How Addressing Psychological Disorders Opens the Soul to God’s Grace

When Adam and Eve separated themselves from God by committing the first sin, great disorder entered their lives. We can see very clearly the devastation wrought in the human body by the fall in the Garden of Eden. Illness, physical suffering, death, the bodily costs of manual labor and pain in childbirth are now part of the human experience. It is clearly evident that the effects of original sin on the body were catastrophic.

What is less obvious to us are the psychological effects of original sin — the disorder and harm that sin brings to us in our psyches. As a Catholic depth psychologist, I argue that the disorder and harm caused by original sin to our psychological structure and functioning is as great as the harm to our bodies. However, it’s less evident to us because it’s easier to imagine a perfectly ordered body than a perfectly ordered psyche.

Grace Builds on Nature

St. Thomas Aquinas tells us that “Gratia non tollit naturam, sed perficit,” which is translated as, “Grace does not destroy nature, but perfects it.” This means that our natural structure and functioning serve as a starting point for the spiritual life.

In order to a live full, rich, generous and loving spiritual life, we must have order in our psychological structure and functioning. Grace perfects our nature, insists the Angelic Doctor. Grace doesn’t cover over human nature; it doesn’t deny our natures; it doesn’t somehow negate or “work around” our nature.

Thus, each of us needs a solid natural foundation for the spiritual life. Any psychological difficulties we have in the natural realm are going to manifest themselves in the spiritual realm — it’s inevitable. You can’t build straight, solid walls on a warped, uneven foundation.

In order to illustrate this point, let’s consider the following examples.

God as Mother: Not Just a Theological Misunderstanding

When an enthusiastic Catholic missionary encounters a self-identified Christian woman who insists on referring to God as “mother,” the impulse to correct, instruct and show that God has revealed himself as Father can be difficult to resist.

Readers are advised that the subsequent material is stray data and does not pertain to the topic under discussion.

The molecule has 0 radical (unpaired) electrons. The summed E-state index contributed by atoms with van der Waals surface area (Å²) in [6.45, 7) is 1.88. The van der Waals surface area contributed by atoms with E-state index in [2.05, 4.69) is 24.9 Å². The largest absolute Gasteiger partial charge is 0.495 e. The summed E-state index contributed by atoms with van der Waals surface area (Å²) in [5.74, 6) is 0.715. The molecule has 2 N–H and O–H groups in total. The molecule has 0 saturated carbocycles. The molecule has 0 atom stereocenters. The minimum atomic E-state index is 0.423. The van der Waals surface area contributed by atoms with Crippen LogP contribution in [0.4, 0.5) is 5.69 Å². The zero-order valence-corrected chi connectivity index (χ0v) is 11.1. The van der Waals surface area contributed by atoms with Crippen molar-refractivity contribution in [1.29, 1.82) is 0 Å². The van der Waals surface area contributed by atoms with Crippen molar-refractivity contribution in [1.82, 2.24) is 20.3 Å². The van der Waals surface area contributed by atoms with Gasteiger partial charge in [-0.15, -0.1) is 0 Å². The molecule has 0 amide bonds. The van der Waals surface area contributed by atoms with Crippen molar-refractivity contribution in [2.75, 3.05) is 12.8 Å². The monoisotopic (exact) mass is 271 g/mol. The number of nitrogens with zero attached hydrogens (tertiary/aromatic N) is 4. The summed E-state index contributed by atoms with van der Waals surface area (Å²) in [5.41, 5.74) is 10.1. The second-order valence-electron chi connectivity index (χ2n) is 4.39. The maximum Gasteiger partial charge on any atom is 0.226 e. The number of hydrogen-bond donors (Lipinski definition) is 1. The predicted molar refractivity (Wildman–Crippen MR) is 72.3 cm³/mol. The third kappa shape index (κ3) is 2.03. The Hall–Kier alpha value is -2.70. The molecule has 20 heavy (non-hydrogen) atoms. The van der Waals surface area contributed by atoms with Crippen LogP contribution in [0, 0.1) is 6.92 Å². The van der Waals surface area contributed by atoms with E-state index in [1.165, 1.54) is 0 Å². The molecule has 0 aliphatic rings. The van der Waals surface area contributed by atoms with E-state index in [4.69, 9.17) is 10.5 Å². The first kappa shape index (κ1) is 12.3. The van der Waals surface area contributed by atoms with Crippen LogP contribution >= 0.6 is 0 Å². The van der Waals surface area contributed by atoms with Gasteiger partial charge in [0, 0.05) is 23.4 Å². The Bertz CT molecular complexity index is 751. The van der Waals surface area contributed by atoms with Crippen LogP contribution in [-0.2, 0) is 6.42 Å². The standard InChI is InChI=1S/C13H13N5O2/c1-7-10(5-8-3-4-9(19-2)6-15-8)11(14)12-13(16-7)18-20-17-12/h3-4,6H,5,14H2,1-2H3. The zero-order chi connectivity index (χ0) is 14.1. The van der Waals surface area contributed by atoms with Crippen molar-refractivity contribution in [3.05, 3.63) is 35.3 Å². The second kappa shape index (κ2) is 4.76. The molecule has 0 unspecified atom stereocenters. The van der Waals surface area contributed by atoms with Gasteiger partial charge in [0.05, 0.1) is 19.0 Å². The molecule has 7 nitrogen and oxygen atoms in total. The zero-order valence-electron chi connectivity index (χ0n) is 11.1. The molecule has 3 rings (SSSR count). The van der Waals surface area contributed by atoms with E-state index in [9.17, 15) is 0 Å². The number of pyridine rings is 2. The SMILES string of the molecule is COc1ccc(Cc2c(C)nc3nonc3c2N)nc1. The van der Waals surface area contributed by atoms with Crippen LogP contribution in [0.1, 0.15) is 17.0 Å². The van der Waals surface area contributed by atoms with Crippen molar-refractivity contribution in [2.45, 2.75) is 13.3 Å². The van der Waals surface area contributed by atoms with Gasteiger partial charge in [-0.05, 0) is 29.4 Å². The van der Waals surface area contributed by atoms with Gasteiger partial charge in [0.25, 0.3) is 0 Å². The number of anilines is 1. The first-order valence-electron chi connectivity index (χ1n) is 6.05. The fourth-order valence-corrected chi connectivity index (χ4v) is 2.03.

However, the well-intentioned theological arguments put forth by the missionary fall on deaf ears because the issue is not primarily a theological or spiritual problem. In these situations, I have invariably found deep wounds in a woman’s relationship with her natural father. The woman may have such a toxic image of “father” that, to preserve a sense of God’s benevolence, compassion and care, she identifies God as “mother.” She avoids grappling with God’s revelation of himself as Father in order to avoid losing her faith. A more effective approach is to heal the psychological wounds around her natural father, thus detoxifying the father image and opening up possibilities for her to be loved by God as Father.

Scrupulosity as a Way to Cope with Underlying Anger

Another example of the way by which psychological healing can allow for spiritual healing and growth is in some individuals’ struggles with scrupulosity. Scrupulosity has long been identified as a challenge for confessors and spiritual directors in their service of helping others progress in the spiritual life. Underneath scrupulosity in the spiritual realm is often obsessive thinking or compulsive behaviors in the psychological realm, and these usual precede the spiritual problems.

As a depth psychologist, I ask, “What drives these phenomena in the natural realm?” Often, I find that unconscious, unacknowledged anger at God drives scrupulosity. How might that work in a specific case?

Let’s say a young man has a more intellectually oriented temperament, and he misperceives God in some way (which is very easy all of us to do). A part of this man suspects that he has been unjustly treated by God. However, he is unable to respond by being angry at God for the perceived injustice. Perhaps human authority figures like parents or teachers did not tolerate anger from him in the past. Maybe those authority figures punished the young man harshly and without warrant for simply being angry when such an emotional reaction was ordered.